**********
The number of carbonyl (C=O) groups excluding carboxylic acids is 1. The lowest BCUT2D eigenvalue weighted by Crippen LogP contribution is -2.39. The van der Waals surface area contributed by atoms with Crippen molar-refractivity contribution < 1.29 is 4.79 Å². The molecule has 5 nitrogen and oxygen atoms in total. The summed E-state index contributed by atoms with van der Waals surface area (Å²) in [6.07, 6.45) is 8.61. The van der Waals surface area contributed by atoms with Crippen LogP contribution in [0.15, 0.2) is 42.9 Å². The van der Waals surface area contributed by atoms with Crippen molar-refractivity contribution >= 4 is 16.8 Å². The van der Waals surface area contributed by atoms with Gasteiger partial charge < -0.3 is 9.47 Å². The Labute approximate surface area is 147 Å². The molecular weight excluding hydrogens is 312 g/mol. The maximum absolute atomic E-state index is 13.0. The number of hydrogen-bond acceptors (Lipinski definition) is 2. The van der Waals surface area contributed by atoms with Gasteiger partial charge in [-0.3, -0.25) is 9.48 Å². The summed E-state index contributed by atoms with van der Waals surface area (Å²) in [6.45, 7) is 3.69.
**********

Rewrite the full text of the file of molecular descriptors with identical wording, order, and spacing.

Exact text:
The number of carbonyl (C=O) groups excluding carboxylic acids is 1. The lowest BCUT2D eigenvalue weighted by Crippen LogP contribution is -2.39. The van der Waals surface area contributed by atoms with Crippen molar-refractivity contribution < 1.29 is 4.79 Å². The molecule has 5 nitrogen and oxygen atoms in total. The summed E-state index contributed by atoms with van der Waals surface area (Å²) in [6.07, 6.45) is 8.61. The van der Waals surface area contributed by atoms with Crippen LogP contribution in [0.15, 0.2) is 42.9 Å². The van der Waals surface area contributed by atoms with Crippen molar-refractivity contribution >= 4 is 16.8 Å². The van der Waals surface area contributed by atoms with Gasteiger partial charge < -0.3 is 9.47 Å². The Labute approximate surface area is 147 Å². The molecular weight excluding hydrogens is 312 g/mol. The maximum absolute atomic E-state index is 13.0. The number of hydrogen-bond acceptors (Lipinski definition) is 2. The van der Waals surface area contributed by atoms with Gasteiger partial charge in [-0.3, -0.25) is 9.48 Å². The summed E-state index contributed by atoms with van der Waals surface area (Å²) in [6.45, 7) is 3.69.